Infusion – Slow intravenous administration of chemotherapy medication.  Called for in some regimens to prevent too much of a spike in blood concentration of the drug.

Intra-arterial – Administration of drug into a patient’s artery.  Much less common that intravenous injection.

Intracavitary – Administration of drug into a patient’s bodily cavity such as the abdomen.

Intralesional – Injecting the drug directly into the tumor.

Intramuscular – Administration of drug into a patient’s muscle.  Sometimes used in some chemotherapy regimens.

Intrathecal – Administration of drug into a patient’s spinal fluid (cerebrospinal fluid).

Intravenous – Administration of fluids, including chemotherapy, into a patient’s vein.  Often called IV.  Most common method of administering chemotherapy.  More.

Investigational New Drug – A designation by the US Food and Drug Administration for new medicines that have not yet been approved for general use but which the sponsor is seeking data about.  The FDA typically grants a medicine IND status after some animal testing has ruled out gross toxicity, but before clinical trials in humans begin.

IV bolus – A discrete amount of drug solution that is given to a patient at one time.

Kinase – Any of a class of enzymes that facilitates the transfer a γ-phosphate group from ATP.  Important in metabolism. Many kinases play a part in cancer progression.

Kinase inhibitor – A class of drugs that block the action of kinases.  The drugs are intended to thwart the progression of cancer and possibly other diseases.

Kinome – Name for all the genes that encode for kinases in the genome.  There are 538 kinases in humans.

Maintenance chemotherapy – Low intensity course of chemotherapy given after main treatment course. If the cancer has disappeared, maintenance chemotherapy may be used to prevent recurrence. Other times the cancer is still present but the doctor wants to ease off the heavy chemotherapy for a time period, and he or she switches to a lower dose to avoid losing progress made during the main therapy round.  More.

MetastasisThe spread of cancer from the organ is started in to other parts of the body.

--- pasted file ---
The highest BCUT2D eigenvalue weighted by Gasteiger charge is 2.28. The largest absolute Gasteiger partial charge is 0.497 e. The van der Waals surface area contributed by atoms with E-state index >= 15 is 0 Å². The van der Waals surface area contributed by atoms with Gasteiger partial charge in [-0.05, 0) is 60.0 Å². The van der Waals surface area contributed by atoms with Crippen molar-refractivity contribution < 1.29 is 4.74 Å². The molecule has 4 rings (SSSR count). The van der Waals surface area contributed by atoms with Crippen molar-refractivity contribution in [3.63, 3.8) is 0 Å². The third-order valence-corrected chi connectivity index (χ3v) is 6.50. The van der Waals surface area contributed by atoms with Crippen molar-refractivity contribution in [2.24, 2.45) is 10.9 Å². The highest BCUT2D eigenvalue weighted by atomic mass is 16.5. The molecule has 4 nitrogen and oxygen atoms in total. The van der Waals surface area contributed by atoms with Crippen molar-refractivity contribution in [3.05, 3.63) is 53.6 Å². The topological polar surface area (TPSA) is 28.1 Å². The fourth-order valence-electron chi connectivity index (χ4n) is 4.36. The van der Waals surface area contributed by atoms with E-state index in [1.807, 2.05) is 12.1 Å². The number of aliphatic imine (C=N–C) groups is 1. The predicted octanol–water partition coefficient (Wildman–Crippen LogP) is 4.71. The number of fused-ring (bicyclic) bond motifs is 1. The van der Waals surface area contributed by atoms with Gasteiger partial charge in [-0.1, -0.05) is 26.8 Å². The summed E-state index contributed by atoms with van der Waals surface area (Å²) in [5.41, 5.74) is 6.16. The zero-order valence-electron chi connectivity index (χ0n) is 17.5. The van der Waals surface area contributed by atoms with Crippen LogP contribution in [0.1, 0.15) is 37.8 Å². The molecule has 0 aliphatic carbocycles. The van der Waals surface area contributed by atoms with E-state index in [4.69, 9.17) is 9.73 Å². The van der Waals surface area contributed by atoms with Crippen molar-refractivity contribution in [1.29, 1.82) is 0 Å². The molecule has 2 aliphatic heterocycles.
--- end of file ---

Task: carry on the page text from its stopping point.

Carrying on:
Micrometastasis – Spread of small tumors throughout the body – tumors that cannot be detected in a diagnostic test.

Mitotic inhibitor – General term for drugs that inhibit mitosis by disrupting microtubules that form in the M-phase of the cell cycle.

Modality – Type or category of treatment.  In cancer, surgery, radiotherapy, and chemotherapy are modalities of treatment.

Mucositis – Inflammation of mucous membranes.  Mucous membranes are involved in absorption and secretion and line many tracts and structures of the body including the eyes, lungs, and digestive tract from mouth to anus. Mouth sores, oral mucositis, and esophagitis are types of mucositis and common side effects of chemotherapy.

Myelosuppression – Decrease in bone marrow activity and production of white blood cells (leukocytes), red blood cells (erythrocytes), and/or platelets (thrombocytes).

Myeloid Growth Factors – chemicals administered to chemotherapy patients with the intent of stimulating white blood cell formation.  Myelosuppression is a very common side effect of chemotherapy treatment and administration of colony-stimulating factors can help.

Neoadjuvant chemotherapy – The counterpart to adjuvant chemotherapy before the main cancer treatment. The main treatment may be more chemotherapy or radiation or surgery. For instance, a patient may be given neoadjuvant chemotherapy to shrink a tumor before surgery. More.

Next-generation sequencing – aka high-throughput sequencing – a variety of methods to analyze DNA and RNA and identify their base sequences. Also called massively parallel sequencing. Important in fundamental cancer research.

New Drug Applications (NDA) – an application to the US Food and Drug Administration to market and sell a new medicine. While the NDA is a document package submitted on a particular date, in practice FDA personnel and pharmaceutical companies communicate during the development process, often for several years before the NDA is filed.

New Molecular Entity (NME) – term used by the US Food and Drug Administration for chemicals that have not previously approved as medicines in the US.  Some new drugs are NMEs, and these are often the most valuable new drugs for pharmaceutical companies.